There has been a lot of talk about safety in reality television lately, for the saddest of reasons: five people have died within the past two weeks while filming Discovery Channel projects. Yesterday the NTSB released its preliminary findings regarding the fatal helicopter crash on February 10, 2013 which killed the pilot, camera operator and talent.
The report is eye-opening but still leaves a lot of questions unanswered.
It sounds like there were efforts made to minimize the risk of an exceptionally dangerous shoot. The pilot scouted the area and conferred with the director prior to filming, which is good. He held a safety briefing. Also good.
But two big pieces of information jumped out at me:
1) The pilot requested lights put in at the landing zone. He was aware that he would be flying into a pitch-black area and would have no sense of where the ground is. He also knew that there was a dangerous plateau that he would have to navigate.
2) There was an LED panel light mounted on the windshield behind a GoPro camera.
As anyone who has ever driven at night on a dark country road can attest, the minute a light is turned on inside the car your night vision disappears. A panel light would have thrown light in all directions in the cockpit and would have diminished what little ability he had to see the ground.
Somebody made a very bad decision, but who?
Ultimately, it is up to the pilot to let the director know that it is not safe to fly under those circumstances. And it’s certainly up to the pilot to refuse to fly with a light in his face. But we should also be asking whose decision it was to set up this ridiculous shot in the first place. Why would such chances have been taken for a scene which would have essentially amounted to 15 seconds of mediocre footage for a cable television program? And I would love to know how long that pilot had been on the controls by the time the final scene was to be filmed.
The pilot picked up the aircraft at 4:45pm, which means he would have been on site about 4pm to hold the briefing and prepare to fly. The crash occurred at 3:30am — almost 12 hours in to his shift and very close to the end of his duty day. Sketchy, but still legal within FAA standards. He got a catnap in and so hopefully he was rested.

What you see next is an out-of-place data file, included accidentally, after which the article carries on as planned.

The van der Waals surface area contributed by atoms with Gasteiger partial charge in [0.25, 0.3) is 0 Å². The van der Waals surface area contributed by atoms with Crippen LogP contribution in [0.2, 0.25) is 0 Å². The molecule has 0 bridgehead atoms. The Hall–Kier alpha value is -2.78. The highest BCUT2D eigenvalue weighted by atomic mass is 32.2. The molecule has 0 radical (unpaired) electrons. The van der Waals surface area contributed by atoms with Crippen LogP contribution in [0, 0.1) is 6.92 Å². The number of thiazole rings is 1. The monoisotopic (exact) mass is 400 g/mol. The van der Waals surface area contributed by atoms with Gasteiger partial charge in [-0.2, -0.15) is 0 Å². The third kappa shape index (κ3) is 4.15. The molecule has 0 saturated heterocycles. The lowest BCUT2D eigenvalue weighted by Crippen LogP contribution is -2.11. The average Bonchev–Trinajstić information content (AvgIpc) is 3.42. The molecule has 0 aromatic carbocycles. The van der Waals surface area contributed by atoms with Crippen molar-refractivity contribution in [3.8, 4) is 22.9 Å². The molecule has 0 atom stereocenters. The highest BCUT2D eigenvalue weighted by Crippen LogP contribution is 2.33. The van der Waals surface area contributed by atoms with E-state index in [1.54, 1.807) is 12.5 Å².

My conclusion, based on my own experience and from discussing the circumstances with PCA (as a helicopter pilot who has been asked in the past to participate in dangerous filming) is that the pilot crashed shortly after ascent because he was not able to gauge where the ground was. He was navigating a dark area between two lit sources and lost perspective. Whether the light panel played a part in the crash is yet to be determined.
The NTSB has retained the video equipment and so there is the sickening possibility that the GoPro was rolling when the accident happened. I never want to see that footage. But, like so many other crew members, I want to understand how this happened so that I can make sure it doesn’t happen again.
Just two weeks after the helicopter crash, another director / camera operator and his pilot were killed while filming a Discovery Channel Canada project. The circumstances surrounding the crash are still vague, but one thing is certain. It’s time to start holding networks and production companies accountable to overall safety and standards practices.
We — those who are on the front lines climbing into helicopters, boats, cars to get the footage — need to know that we are being considered and protected on these shoots.